Latin American and Caribbean Laboratory

The Latin American and Caribbean Laboratory (Latin Lab) serves as an intellectual platform for research, educational, and service initiatives related to architecture and urban planning in Latin America and the Caribbean (LAC). The Lab aims to become a leading laboratory for the study of the built environment and community development in LAC and its diasporas and a premier resource to assist in the just and sustainable transformation of LAC territories and communities. The Lab’s primary lines of work are Migration and Ethno-Urbanism, Urban Resilience and Upgrading, and Transnational and Regional Planning.
Research Themes

MIGRATION AND ETHNO-URBANISM

The production of urban space, power, knowledge, and subjectivities in Latin America is closely intertwined with processes elsewhere. Movements of people, capital, labor, tourism, information, media, and urban design and planning ideas transcend the nations’ borders and their peoples’ collective imaginations. The Latin Lab studies the role of pull and push factors that produce migrations; the socio-spatial, cultural, and political dynamics of places of origin, destination, and in-between-ness; and the impact of their imbrication in placemaking. The Lab aims to uncover, and points to ways of promoting, spaces of hope within these fluxing practices, particularly for the ethnoracially disenfranchised.

URBAN RESILIENCE AND UPGRADING

Climate disruption, natural and human-made disasters, and rapid and uncontrolled development dramatically affect the social and built fabric of rural and urban settlements. Through sustainable practices, architecture and planning can contribute to promote healthier community development and reduce inequality and poverty. By analyzing alternatives such as self-managed communities, urban acupuncture, and progressive housing, among others, the Latin Lab explores ways in which economic well-being, environmental sustainability, and social equity can be mutually constituted in promoting communities’ resilience and integral rehabilitation.

REGIONAL AND TRANSNATIONAL PLANNING

Conurbations that exceed municipal administrative boundaries, sometimes even transcending national boundaries, require innovative approaches to urban policy making and planning. The Latin Lab seeks to understand the different subfields of regional and transnational planning; the socio-political, cultural, and spatial implications of transborder regimes; and the challenges to building social and physical infrastructure and decreasing inequalities between places and communities divided by spatial and non-spatial borders. The Lab seeks to assess the individual, collective, institutional, and socio-spatial effectiveness of the agents engaged in these practices, and recommend relevant reform or innovation related to policies, programs, and projects.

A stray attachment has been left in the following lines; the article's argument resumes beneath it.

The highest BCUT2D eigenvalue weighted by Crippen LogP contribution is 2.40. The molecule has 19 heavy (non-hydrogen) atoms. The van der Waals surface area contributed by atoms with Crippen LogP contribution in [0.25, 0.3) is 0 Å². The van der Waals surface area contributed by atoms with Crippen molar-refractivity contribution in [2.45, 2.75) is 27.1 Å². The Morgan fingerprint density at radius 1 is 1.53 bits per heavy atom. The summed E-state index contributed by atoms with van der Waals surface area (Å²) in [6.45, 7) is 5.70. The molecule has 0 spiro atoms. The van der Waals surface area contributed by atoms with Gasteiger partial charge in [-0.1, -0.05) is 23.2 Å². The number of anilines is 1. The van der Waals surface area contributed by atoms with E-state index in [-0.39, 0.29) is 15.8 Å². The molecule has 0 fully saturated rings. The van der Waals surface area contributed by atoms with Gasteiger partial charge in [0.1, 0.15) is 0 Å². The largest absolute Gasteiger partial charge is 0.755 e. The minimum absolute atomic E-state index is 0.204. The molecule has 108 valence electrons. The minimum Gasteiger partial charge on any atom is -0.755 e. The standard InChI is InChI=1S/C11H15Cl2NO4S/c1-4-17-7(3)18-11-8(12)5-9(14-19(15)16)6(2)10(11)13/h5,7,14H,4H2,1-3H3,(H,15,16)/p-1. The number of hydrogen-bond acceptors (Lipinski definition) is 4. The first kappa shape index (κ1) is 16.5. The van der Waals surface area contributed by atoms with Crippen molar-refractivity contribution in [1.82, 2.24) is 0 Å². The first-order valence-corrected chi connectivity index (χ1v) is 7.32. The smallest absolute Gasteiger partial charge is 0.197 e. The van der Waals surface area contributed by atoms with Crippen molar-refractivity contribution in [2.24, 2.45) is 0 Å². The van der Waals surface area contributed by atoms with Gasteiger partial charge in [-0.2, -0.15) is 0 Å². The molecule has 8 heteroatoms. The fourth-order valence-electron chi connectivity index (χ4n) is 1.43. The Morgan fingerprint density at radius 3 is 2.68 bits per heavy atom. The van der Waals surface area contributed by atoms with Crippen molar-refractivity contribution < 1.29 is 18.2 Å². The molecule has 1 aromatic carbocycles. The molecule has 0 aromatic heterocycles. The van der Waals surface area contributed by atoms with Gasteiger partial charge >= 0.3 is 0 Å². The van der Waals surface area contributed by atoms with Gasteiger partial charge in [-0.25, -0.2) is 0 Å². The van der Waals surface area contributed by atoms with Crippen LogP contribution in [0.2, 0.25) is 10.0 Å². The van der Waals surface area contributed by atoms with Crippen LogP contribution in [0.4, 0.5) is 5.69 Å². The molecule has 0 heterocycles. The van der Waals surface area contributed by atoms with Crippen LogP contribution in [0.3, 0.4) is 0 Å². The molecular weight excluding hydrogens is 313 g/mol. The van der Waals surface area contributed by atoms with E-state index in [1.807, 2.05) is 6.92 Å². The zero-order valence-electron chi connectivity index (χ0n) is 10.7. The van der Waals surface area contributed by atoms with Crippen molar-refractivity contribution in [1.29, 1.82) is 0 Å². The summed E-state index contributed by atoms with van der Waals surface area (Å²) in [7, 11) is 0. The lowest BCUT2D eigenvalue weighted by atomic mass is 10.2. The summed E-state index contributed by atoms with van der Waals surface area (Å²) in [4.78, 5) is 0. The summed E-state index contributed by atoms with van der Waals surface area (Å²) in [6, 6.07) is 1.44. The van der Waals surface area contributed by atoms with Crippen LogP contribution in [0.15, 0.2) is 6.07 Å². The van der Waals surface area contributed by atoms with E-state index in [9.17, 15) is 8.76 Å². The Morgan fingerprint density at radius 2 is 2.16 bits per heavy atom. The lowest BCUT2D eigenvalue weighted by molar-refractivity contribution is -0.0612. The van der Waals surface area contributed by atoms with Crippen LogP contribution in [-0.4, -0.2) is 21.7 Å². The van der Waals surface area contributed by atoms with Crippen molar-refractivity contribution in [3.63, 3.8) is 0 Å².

PAST COLLABORATORS

2012

Visiting Fellows:
Helga Von Breymann, Daniel Movilla, Juan Esteban Correa Elejalde, Lucrecia Montemayor, Elena Estella, José Manuel Almodovar.

Graduate Research Assistants:
Danielle Renwick, Di May Yu, Francisco Diaz, Jeffrey Yuen, Marcelo Lopez-Dinardi, Max Podemski, Lucrecia Montemayor, Millay Kogan, and Sophonie Joseph.

Interns:
Carlos Hernandez, Frahydel y Mon Lerner Falczuk, and Oliver Ledezma.

2011

Visiting Fellows:
Ana Castro, Flora Passos, and Marcia Castilho.

Graduate Research Assistants
Albert Lopez, Alison Desir, Alison Mayer, Lauren Racusin, Vanessa Smith, Anna Gabriela Callejas, Carlos Salazar, Caroline Bauer, Elizabeth Lee, and Juan Esteban Correa Elejalde

Latin Lab Staff:
Andrea Marpillero-Colomina

Interns:
Carolina Ruiz, and Ricardo Bravo

2010

Graduate Research Assistants:
Ingrid Olivo, Joe Melara, Milagros Lecuona, Renata Dragland, Tsz Kiu Liu, and Yunjing Li.